Boulder residents will soon be engaging on the merits of a huge land annexation without any idea of what might be built there. KGNU’s Roz Brown says Boulder City Council received an update on the CU South Annexation last night and plans for community engagement.
Councilmembers discussed the CU South annexation after receiving what’s called a “briefing book” that includes “guiding principals” to be made available to the general public. That will be helpful for the citizen engagement process – which includes a survey to be launched next month along with small group discussions on five dates in December. Here’s the issue: CU has owned the vacant property – more than 200 acres – at Boulder’s southern gateway since 1996. The city wants to use a portion of the land for flood mitigation to prevent a repeat of damage done to homes during the historic 2013 flood. But CU won’t go along with that, unless the property is annexed, so it will have city services when it decides what to build there. During open comment last night, south Boulder resident Jon Carroll had positive comments.
“I live in the neighborhood adjacent to the CU South property and I’m excited to see this progressing and the numerous benefits it will bring to our community,” said Carroll.
If approved by council next year, the CU South annexation would be Boulder’s largest in modern history and the rare annexation without a site plan. That led Margaret LeCompte to ask why the annexation is being rushed.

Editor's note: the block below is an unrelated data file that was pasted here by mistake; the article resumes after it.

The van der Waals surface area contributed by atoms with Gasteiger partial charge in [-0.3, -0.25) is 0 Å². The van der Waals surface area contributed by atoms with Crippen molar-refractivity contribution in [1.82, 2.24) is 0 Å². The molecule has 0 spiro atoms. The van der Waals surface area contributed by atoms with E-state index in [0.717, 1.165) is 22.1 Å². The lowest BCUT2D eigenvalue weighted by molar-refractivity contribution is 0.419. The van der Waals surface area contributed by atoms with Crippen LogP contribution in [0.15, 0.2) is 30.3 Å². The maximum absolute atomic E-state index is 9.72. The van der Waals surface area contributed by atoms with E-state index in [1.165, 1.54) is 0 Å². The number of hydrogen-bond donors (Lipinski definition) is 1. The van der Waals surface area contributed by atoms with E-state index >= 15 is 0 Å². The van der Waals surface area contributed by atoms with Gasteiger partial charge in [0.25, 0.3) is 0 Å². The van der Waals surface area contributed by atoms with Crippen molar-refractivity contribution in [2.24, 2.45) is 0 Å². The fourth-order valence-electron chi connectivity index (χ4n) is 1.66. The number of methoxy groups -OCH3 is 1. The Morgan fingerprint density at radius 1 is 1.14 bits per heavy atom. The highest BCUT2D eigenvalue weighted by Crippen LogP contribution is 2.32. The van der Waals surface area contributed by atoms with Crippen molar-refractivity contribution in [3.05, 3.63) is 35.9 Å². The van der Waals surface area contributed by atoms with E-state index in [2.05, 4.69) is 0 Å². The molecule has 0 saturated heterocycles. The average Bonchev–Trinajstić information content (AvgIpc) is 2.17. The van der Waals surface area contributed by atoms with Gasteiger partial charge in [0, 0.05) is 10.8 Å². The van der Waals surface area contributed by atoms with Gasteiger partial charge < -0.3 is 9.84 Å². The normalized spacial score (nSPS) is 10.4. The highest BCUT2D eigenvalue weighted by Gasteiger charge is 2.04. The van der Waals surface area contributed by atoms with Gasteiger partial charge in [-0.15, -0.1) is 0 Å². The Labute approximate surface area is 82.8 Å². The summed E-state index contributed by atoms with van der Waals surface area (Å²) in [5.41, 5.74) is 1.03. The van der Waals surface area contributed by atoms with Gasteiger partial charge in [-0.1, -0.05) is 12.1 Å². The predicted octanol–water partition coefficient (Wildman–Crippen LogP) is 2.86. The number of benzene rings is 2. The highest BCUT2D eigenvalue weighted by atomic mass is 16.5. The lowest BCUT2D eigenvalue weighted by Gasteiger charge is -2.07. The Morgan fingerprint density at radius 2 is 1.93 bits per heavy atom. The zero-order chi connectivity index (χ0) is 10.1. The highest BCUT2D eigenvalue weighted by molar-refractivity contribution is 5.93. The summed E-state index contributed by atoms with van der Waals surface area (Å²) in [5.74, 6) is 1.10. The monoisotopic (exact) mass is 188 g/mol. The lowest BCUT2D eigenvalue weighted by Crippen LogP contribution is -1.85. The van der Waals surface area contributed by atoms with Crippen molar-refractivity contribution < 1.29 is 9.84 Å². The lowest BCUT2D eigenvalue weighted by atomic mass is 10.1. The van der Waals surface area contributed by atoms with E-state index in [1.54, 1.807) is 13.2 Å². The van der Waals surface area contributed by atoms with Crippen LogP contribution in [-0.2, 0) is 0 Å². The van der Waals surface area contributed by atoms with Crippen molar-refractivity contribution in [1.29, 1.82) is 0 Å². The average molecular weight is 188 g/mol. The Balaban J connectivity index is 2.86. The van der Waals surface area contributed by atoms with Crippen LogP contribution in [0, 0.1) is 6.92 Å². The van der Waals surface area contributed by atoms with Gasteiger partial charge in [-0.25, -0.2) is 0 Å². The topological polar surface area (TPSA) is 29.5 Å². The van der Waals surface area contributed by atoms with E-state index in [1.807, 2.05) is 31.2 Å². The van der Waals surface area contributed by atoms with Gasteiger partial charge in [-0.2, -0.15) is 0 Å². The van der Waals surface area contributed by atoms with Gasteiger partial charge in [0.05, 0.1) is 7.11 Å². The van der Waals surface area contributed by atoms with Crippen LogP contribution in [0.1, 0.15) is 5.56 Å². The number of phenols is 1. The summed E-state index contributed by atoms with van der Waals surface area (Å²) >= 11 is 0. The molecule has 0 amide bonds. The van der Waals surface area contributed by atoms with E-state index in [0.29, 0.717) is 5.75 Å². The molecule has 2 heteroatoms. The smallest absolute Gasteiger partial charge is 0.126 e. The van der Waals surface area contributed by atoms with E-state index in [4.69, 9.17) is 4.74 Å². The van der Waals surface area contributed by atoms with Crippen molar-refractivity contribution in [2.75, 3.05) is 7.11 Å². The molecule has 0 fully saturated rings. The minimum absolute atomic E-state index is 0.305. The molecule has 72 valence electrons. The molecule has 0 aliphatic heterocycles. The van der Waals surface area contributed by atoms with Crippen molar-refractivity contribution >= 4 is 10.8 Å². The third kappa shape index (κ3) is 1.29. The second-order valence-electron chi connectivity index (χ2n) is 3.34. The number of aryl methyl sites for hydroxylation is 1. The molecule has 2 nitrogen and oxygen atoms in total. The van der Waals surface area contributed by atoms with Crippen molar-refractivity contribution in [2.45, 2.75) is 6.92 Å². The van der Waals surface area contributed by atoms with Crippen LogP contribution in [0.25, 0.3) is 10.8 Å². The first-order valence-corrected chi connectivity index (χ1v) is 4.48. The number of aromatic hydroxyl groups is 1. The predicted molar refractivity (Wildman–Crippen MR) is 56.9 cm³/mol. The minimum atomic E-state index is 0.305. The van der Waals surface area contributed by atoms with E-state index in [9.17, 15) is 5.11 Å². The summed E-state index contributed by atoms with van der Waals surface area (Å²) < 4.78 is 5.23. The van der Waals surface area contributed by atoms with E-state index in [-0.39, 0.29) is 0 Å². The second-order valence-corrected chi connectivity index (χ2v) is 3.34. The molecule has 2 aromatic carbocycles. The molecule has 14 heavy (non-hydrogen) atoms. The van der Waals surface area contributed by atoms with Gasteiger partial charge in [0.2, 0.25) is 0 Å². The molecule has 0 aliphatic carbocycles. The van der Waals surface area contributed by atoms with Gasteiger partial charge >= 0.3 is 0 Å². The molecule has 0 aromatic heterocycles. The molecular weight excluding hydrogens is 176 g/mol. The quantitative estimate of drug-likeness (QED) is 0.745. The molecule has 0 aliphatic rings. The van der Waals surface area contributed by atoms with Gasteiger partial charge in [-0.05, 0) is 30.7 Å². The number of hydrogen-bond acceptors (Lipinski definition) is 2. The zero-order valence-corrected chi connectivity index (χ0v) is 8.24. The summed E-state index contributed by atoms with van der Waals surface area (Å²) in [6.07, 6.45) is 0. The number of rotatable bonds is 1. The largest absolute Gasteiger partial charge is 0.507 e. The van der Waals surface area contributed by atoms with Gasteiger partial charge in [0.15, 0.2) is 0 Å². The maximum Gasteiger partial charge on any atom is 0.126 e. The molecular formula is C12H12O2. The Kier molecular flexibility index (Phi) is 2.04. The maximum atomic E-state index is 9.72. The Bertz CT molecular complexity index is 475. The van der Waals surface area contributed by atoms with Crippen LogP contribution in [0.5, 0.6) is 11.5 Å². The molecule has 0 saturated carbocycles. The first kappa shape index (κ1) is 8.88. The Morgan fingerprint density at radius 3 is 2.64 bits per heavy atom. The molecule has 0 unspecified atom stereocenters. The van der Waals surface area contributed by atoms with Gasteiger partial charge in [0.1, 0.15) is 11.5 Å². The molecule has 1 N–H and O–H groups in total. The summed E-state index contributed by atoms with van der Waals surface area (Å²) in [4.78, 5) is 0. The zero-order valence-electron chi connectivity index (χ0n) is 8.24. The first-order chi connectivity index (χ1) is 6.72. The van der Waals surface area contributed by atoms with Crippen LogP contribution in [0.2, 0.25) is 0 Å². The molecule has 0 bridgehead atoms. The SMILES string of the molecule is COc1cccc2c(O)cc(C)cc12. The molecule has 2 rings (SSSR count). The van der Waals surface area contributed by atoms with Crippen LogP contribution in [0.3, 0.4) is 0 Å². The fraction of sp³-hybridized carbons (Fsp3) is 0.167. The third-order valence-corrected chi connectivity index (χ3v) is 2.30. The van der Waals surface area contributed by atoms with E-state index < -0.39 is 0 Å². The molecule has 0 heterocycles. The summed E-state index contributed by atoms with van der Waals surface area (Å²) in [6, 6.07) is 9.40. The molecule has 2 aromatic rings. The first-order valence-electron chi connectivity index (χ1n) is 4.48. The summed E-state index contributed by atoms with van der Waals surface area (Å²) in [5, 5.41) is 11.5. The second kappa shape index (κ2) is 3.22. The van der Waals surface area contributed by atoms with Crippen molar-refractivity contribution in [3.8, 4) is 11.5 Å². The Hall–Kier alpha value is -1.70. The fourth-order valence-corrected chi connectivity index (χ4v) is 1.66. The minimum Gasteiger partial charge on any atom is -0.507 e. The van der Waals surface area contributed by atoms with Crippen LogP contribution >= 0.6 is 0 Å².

“CU won’t develop this property for several years and its application makes it clear it’s not ready for authentic negotiations,” said LeCompte. “This is consequential and expensive proposal for the city and given the pandemic, more time is needed for authentic public engagement.”
CU is a state entity, and that means the university doesn’t have to follow Boulder’s building laws for height or density – although it has promised to do so. Councilmember Adam Swetlik said the citizen engagement process is critical for future council decisions.
“Annexation is not a bell we can unring,” said Swetlik. “So having the engagement process is critical – the worst thing we could do is have someone feel unheard,” continued Swetlik.
CU has said it would build about 1,200 housing units on the CU South site, eight academic buildings and recreational fields. But many Boulderites don’t want anything but flood mitigation to occur there – and prefer CU-Boulder do a land swap with the city for property elsewhere – leaving the area in its natural state, adjacent to open space and wetlands. Mayor Sam Weaver expressed concerned about that issue.
“So there’s the open space that’s already there and some that we will probably get as mitigation from habitat impingement from the flood wall,” said Weaver. “But how are those connections going to be made so wildlife can continue to move through the area – the relationship between the natural world and the buildings which are nearby,” said Weaver.
At the end of the meeting Council voted unanimously to have the city’s Transportation Advisory Board looped into future discussions because traffic could be a major issue in the future, depending on what CU decides to build on the site.
Boulder’s Board of Open Space Trustees will meet virtually Wednesday night (11/18) to discuss the issue with a chance for the public to weigh-in.